Many people search for a freeze dryer and are surprised, even overwhelmed, with the number of choices available. The biggest question seems to arise when trying to determine how a freeze dryer for home use is different than a freeze dryer for lab use. Do the differences between the two really matter? The short answer is yes, it matters!
While the general lyophilization concept, sublimation, is the same for both, the equipment, and the results, are vastly different. Below are the key differences between a home freeze dryer and a laboratory, or scientific, freeze dryer.
The most apparent difference is in how these two types of freeze dryers are used. Home freeze dryers are primarily for freeze drying food for preservation, to be eaten later. Lab freeze dryers are used to preserve samples for storage or to change the state of the sample for testing/research. Be careful not to confuse lab freeze dryers with industrial freeze dryers. Industrial freeze dryers are very large, possibly an entire room, and are often used in manufacturing, such as freeze drying pharmaceuticals, or fruit to be put into cereal.
Home freeze dryers are overall smaller. They will almost always be an all-inclusive unit with a vacuum pump built in; small enough to fit on a countertop. A lab freeze dryer, however, requires multiple components – the freeze dryer, a drying accessory such as manifold and flasks for small samples or a tray dryer for large samples or vials that may need to be stoppered under vacuum or nitrogen. A vacuum pump that reaches an ultimate vacuum of 2 x 10-3 mBar is required, for sublimation to occur. They can be designed to sit on a benchtop or cart, or as consoles that sit on the floor.
Lab freeze dryers can range from a similar footprint size as home freeze dryers to significantly larger, depending on the capacity and what drying accessory is used. For example, a manifold is much smaller than a tray dryer. They also use a much larger, stronger vacuum pump with a significantly deeper vacuum.
More important than physical size in choosing a freeze dryer is capacity. Lab freeze dryers are offered in a greater range of capacities, both smaller and larger than home units. Home freeze dryers average capacities of 3.8 liters to 15.1 liters (1 to 4 gallons), while lab freeze dryers range anywhere from one liter to 35 liters or more (0.26 to 9.25 gallons).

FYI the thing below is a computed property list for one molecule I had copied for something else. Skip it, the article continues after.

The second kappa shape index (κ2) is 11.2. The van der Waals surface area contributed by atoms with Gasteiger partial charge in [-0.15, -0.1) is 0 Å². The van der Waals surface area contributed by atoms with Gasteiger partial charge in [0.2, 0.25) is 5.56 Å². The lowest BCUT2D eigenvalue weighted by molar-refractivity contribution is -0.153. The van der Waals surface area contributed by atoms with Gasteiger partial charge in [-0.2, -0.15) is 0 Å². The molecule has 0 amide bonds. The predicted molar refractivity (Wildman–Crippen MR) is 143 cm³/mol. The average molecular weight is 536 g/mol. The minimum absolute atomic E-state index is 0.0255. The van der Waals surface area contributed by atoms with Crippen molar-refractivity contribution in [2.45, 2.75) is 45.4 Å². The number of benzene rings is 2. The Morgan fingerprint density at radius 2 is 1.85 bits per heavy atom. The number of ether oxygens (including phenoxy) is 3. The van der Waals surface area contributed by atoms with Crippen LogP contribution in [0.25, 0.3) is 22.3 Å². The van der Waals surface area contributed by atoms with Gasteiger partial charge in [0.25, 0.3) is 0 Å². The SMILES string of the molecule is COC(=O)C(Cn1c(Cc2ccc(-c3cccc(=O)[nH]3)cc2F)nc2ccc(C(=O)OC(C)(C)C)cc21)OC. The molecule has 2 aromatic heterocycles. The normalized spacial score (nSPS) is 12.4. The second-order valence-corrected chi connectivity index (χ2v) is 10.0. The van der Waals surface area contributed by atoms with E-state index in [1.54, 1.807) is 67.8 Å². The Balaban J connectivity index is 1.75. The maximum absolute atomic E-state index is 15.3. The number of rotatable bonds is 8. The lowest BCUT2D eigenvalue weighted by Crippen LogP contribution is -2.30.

One of the most important factors in determining the right lyophilizer for your needs is the temperature its collector coil can reach. Home freeze dryers get to around -40° C (-40° F) on average. Lab freeze dryers cool anywhere from -50° C (-58° F) to -105° C (-157° F).
Collector temperatures are important in the lab because many samples contain solvents such as acetonitrile and DMSO or acids such as TFA. These solvents require a colder collector temperature to give a temperature differential and prevent melt back of the sample during the lyophilization process. Different materials of construction are also used to handle these solvents and acids.
If you're trying to determine the intended purpose of a freeze dryer, an easy way to tell is the measurements. Home lyophilizers tend to use gallons and Fahrenheit while lab lyophilizers use liters and Celsius.
Obviously the price tag is going to be a bit different between a home freeze dryer and lab freeze dryer. It may even be the reason a lab tries to make use of a home freeze dryer for scientific purposes. Home freeze dryers on average range from a few hundred to a few thousand dollars while lab freeze dryers tend to start at a few thousand dollars and easily increase to tens of thousands with all of the necessary accessories.
Now that we've seen all of the differences between home freeze dryers and lab freeze dryers, it's worth noting the ways they are alike. They are both designed to remove moisture for long-term storage of samples. Both use a vacuum pump, though the home pump is smaller and provides less vacuum than lab freeze dryers require. They also share some similar design traits. Home freeze dryers are designed like a lab's bulk tray dryer with multiple shelves to place the food (samples) for lyophilizing.
If you're working in a lab or have a scientific purpose, it's important to get the right freeze dryer for your application. Use our Scout™ Lab Equipment Selector to help you narrow down the choices.